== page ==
Bright was the defending champion coming into the competition and wowed through to the final with the second highest score in the heats.
After crashing in the first run though it all came down to second and final effort – the Aussie nailed it but the judges didn’t agree that it was better than American Kaitlyn Farrington, who took gold, while Bright’s close rival and another US athlete Kelly Clark took bronze.
Farrington’s 91.75 was a quarter of a point ahead of Bright’s 91.50 with her second run, after ranking second after the first run. Another US boarder, Hannah Teter finished fourth.
Backing up commentators praise of her as an athlete as nice as she is talented, she was gracious in defeat and grateful for her medal.
“Well, I really don’t care because that happens in judged sports,” she said with a grin.
“It was kind of awesome to hear from my fellow shredders that are now here doing TV work. They were like ‘maybe you should have won’.
“But I don’t care the colour of the medal, life isn’t about winning. It’s about putting your best foot forward, it’s about sharing your light and I’m happy, I’m so happy to be here.”
Bright had openly criticised the quality of the pipe in the lead-up to the final and had to recover from a bad crash in training.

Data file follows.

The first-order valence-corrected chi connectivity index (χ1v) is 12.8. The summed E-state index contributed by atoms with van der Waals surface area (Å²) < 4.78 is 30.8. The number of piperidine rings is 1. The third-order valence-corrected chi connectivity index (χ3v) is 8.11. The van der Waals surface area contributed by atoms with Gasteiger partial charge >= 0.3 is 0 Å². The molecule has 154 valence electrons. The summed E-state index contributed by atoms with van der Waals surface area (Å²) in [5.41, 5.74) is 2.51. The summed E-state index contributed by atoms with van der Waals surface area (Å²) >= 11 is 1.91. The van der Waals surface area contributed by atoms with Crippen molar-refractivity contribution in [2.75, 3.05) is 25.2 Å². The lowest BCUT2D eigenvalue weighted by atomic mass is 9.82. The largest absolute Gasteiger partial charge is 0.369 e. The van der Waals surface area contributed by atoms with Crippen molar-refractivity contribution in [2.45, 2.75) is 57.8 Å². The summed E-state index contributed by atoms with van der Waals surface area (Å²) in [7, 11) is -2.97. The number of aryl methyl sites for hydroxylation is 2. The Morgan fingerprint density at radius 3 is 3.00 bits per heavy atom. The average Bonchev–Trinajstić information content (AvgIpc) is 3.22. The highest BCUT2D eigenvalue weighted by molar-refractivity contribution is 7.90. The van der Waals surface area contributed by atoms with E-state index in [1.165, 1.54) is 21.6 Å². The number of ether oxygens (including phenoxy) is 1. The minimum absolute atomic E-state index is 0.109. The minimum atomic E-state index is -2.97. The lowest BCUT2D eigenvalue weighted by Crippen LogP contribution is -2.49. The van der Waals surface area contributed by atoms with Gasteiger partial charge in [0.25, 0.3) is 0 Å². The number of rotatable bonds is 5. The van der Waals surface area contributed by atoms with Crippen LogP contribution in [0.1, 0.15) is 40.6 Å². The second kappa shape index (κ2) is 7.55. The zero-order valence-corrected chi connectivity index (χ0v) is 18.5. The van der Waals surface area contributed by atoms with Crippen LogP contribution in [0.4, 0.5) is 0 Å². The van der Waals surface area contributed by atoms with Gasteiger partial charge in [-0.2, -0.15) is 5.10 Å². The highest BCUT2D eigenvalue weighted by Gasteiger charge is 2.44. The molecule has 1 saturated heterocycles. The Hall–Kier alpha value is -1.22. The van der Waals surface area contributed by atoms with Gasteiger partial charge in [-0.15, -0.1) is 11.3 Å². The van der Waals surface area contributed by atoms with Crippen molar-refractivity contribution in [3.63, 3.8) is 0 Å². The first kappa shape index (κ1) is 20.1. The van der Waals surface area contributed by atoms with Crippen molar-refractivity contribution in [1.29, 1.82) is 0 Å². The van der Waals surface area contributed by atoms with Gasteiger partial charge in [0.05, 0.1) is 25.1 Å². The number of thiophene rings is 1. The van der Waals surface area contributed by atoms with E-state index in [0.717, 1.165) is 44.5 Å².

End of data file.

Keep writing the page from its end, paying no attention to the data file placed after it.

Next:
After the criticism, she said it was “perhaps one of the hardest events I’ve ridden in in a long time”. When asked why she pointed to the facility.
“It’s the Olympics and the show will go down no matter what, but I think with all the riders being very unimpressed by the jumps and halfpipe, we need to take a stand,” she said.
The 27-year-old is now the most successful female Australian Winter Olympian, surpassing aerial skier Alisa Camplin who won gold and bronze in her event, and the equal best of any sex levelling Dale Begg-Smith’s tally.
She’s a chance to medal again in her third event of the Games – the first time anyone’s done it – when she contests the snowboard cross on Sunday.
“I am so so excited about boarder cross, I am race ready!” she said.
Images via Getty